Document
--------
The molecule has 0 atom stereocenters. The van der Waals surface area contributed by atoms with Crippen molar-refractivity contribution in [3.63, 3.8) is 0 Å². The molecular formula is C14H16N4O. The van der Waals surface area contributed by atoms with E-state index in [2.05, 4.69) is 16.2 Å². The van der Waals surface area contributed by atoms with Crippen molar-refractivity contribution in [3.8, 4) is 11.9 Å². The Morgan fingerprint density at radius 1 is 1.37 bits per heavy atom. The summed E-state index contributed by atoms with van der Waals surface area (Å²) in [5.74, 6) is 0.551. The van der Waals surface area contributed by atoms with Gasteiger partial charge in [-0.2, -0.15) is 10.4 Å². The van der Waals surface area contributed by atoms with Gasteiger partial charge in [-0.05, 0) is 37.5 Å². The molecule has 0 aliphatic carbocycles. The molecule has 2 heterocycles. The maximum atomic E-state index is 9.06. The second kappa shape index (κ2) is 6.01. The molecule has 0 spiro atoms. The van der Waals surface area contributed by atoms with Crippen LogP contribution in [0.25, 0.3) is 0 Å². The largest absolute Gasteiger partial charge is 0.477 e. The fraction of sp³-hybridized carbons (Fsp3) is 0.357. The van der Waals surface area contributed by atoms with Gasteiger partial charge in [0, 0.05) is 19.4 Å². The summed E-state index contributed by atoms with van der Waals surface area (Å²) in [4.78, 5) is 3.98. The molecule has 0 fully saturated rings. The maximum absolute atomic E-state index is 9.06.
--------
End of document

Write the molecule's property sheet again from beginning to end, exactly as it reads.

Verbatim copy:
The molecule has 0 atom stereocenters. The van der Waals surface area contributed by atoms with Crippen molar-refractivity contribution in [3.63, 3.8) is 0 Å². The molecular formula is C14H16N4O. The van der Waals surface area contributed by atoms with E-state index in [2.05, 4.69) is 16.2 Å². The van der Waals surface area contributed by atoms with Crippen molar-refractivity contribution in [3.8, 4) is 11.9 Å². The Morgan fingerprint density at radius 1 is 1.37 bits per heavy atom. The summed E-state index contributed by atoms with van der Waals surface area (Å²) in [5.74, 6) is 0.551. The van der Waals surface area contributed by atoms with Gasteiger partial charge in [-0.2, -0.15) is 10.4 Å². The van der Waals surface area contributed by atoms with Gasteiger partial charge in [-0.05, 0) is 37.5 Å². The molecule has 0 aliphatic carbocycles. The molecule has 2 heterocycles. The maximum atomic E-state index is 9.06. The second kappa shape index (κ2) is 6.01. The molecule has 0 spiro atoms. The van der Waals surface area contributed by atoms with Crippen LogP contribution in [0.25, 0.3) is 0 Å². The largest absolute Gasteiger partial charge is 0.477 e. The fraction of sp³-hybridized carbons (Fsp3) is 0.357. The van der Waals surface area contributed by atoms with Gasteiger partial charge in [0, 0.05) is 19.4 Å². The summed E-state index contributed by atoms with van der Waals surface area (Å²) in [4.78, 5) is 3.98. The molecule has 0 fully saturated rings. The maximum absolute atomic E-state index is 9.06.